1. "The River" (10:10) almost a Dave Brubeck "Take Five" feel to this one! I love the laid back singing and groove--the way Stu sings following his own guitar note-play. The jazzed-up instrumental section set to its Latin rhythm track in the fourth and fifth minutes is awesome! The emptyied-out passage in the sixth minute is a bit unusual, but I suppose it supplies (in the true jazz sense) a decent segue back to the singing motif. Love the "The River" shouts punctuating the back during the eighth minute before the next descent into quietude--and then the SANTANA-like slow jam to close out the song. Nice job! (18.25/20)

2. "Infinite Rise" (10:10) a little too monotonous with its eight minutes of repetitious two-chord guitar-strum-and- vocal cadence and intermittent animal noises. Could've come from a GRATEFUL DEAD concert jam. (15.75/20)

3. "God Is in the Rhythm" (10:10) recorded as if from the early 1960s--British R&B-influenced rock--something like The Pretty Things or The Yardbirds might've done. It's very interesting as a retro-replicant, but not so much for bringing anything new to the 21st Century (though I do like the Jerry Garcia-like guitar work in the choruses and instrumental interludes). (17.5/20)

4. "Lonely Steel Sheet Flyer" (10:10) The vocals of this gently swaying psychedelic music remind me a little bit of ARCADE FIRE or THE ANNUALS; the feel of the music like some of WEST INDIAN GIRL or PERPLEXA's more sedate stuff. A very pleasant, engaging song for the first five minutes. Then a kind of break occurs before we return to a prolonged instrumental section using pretty much the same pace and rhythms as the first half. Definitely a laid back Australian beach song. (17.75/20)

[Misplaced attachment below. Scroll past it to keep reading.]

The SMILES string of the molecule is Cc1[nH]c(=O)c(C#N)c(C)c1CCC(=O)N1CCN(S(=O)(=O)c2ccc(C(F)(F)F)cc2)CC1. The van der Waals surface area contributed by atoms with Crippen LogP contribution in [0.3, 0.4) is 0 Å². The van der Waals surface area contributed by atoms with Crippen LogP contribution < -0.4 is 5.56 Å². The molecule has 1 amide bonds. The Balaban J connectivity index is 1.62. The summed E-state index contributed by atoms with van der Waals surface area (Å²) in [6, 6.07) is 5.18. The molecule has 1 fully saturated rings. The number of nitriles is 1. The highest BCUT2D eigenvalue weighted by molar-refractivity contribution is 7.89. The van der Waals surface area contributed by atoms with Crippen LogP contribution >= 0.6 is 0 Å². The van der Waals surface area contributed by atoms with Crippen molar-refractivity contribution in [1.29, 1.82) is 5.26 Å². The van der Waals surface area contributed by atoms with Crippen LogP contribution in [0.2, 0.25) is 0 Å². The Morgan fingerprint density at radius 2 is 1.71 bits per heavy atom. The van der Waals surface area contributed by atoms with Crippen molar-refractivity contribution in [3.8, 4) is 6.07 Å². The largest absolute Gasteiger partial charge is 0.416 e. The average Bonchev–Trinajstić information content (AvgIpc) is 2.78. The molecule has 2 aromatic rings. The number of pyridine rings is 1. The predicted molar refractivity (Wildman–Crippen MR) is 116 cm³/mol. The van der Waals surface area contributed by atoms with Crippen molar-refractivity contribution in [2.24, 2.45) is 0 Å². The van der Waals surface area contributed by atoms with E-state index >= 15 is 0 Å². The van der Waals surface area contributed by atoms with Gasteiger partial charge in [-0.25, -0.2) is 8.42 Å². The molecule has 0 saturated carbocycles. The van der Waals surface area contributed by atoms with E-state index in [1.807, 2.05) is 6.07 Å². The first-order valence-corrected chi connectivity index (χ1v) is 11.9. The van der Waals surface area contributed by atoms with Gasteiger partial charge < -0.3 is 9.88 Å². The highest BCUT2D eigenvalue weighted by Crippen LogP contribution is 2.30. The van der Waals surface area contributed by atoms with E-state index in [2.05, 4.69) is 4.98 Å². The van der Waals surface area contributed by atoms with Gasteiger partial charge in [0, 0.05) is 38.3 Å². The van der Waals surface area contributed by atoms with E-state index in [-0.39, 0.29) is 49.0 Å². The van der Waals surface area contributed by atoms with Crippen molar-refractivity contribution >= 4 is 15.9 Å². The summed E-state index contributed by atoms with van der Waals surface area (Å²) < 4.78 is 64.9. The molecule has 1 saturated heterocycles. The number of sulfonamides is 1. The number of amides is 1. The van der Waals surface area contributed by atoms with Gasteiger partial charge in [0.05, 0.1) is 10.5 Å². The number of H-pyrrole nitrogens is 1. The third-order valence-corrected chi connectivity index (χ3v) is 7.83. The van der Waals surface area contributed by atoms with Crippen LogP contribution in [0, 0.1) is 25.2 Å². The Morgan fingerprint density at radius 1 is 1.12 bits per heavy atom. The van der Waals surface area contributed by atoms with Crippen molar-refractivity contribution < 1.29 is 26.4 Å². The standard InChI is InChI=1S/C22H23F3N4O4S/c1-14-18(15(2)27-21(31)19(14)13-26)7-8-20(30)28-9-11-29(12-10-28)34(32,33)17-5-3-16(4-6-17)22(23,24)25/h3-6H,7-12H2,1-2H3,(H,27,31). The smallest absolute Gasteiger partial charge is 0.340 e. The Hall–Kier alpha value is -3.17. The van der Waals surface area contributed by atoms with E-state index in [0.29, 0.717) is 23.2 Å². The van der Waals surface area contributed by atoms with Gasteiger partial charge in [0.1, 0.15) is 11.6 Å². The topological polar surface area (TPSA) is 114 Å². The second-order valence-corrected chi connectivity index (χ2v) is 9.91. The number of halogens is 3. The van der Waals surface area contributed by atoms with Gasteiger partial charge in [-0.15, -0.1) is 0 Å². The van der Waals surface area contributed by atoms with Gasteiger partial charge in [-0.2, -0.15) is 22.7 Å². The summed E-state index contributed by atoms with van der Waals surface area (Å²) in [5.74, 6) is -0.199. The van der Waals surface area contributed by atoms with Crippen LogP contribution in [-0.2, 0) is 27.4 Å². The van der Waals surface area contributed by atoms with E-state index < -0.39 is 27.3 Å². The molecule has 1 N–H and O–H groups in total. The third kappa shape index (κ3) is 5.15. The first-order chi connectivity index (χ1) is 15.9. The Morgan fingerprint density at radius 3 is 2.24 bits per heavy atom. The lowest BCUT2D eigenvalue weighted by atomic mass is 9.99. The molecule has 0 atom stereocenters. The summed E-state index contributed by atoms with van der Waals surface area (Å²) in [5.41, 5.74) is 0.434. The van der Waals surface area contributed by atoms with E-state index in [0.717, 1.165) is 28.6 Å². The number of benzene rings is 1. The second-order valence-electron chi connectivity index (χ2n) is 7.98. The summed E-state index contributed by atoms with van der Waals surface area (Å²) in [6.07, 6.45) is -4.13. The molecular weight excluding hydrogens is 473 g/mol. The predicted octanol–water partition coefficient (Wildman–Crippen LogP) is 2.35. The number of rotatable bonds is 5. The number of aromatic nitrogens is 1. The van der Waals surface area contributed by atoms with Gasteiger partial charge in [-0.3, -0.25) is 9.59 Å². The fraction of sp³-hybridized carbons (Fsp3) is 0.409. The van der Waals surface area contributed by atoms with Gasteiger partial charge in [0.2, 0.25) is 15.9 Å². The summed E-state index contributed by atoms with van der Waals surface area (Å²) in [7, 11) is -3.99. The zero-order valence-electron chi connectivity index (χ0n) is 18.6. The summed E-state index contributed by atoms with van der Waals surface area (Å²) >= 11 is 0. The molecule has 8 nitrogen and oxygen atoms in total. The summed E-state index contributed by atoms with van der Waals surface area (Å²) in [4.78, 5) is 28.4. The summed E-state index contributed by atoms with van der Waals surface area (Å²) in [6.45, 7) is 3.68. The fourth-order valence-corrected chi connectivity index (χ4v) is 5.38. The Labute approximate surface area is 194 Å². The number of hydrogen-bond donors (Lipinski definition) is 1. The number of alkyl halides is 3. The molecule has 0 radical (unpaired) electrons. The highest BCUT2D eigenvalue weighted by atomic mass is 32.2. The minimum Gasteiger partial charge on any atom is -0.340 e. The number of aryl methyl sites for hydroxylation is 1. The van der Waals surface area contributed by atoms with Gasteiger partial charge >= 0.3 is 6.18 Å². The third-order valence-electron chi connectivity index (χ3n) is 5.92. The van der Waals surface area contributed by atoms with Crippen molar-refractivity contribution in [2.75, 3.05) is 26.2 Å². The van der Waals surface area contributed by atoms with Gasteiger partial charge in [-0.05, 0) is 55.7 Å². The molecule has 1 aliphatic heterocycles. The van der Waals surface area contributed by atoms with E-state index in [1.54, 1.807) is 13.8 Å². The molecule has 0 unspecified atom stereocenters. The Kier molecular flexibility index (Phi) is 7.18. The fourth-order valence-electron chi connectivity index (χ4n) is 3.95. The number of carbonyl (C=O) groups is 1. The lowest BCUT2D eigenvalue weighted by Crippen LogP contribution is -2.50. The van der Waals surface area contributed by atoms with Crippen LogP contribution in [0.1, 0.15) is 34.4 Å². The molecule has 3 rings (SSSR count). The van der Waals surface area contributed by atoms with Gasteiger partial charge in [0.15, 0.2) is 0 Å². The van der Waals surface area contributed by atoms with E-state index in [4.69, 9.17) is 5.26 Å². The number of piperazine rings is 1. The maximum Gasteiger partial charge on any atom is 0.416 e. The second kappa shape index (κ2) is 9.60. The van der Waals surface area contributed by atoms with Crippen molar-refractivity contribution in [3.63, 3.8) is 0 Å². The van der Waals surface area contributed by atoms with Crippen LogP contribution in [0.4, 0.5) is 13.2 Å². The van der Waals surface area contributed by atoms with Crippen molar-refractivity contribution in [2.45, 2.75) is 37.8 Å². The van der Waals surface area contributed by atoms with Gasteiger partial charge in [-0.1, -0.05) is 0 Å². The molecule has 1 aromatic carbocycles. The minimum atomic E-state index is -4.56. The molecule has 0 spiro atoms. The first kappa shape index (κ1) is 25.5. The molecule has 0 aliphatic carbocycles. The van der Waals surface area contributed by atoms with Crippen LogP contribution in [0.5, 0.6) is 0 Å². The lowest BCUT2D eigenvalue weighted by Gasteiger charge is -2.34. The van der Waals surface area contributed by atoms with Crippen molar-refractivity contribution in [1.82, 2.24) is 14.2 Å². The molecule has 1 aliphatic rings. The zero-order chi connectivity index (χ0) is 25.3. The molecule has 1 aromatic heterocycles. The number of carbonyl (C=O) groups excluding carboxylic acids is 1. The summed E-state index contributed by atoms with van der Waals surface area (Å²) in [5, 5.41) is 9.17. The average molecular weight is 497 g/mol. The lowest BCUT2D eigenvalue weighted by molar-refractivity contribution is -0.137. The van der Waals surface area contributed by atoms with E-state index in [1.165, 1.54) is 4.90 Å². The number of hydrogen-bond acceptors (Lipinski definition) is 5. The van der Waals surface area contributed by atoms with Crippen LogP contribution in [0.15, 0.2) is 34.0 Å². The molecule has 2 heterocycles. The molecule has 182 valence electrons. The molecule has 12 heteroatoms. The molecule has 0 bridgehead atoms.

Total Time 40:40

Hard to believe this is the same band that did I'm in Your Mind Fuzz the year before! Though still a little loose in a GRATEFUL DEAD-like jam-tradition, there are some fine construction and instrumental performances here.

B+/four stars; a wonderfully refreshing journey into retro-psych rock and quite an improvement on their previous year's releases. Highly recommended!

 Polygondwanaland by KING GIZZARD & THE LIZARD WIZARD album cover Studio Album, 2017
4.21 | 79 ratings

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Polygondwanaland
King Gizzard & The Lizard Wizard Psychedelic/Space Rock

Review by BrufordFreak
Collaborator Honorary Collaborator

4 stars A free album! And one of five releases by the band in 2017! Wow! I like the adventurousness and dedication these free spirits have to music and entertainment (and having fun)!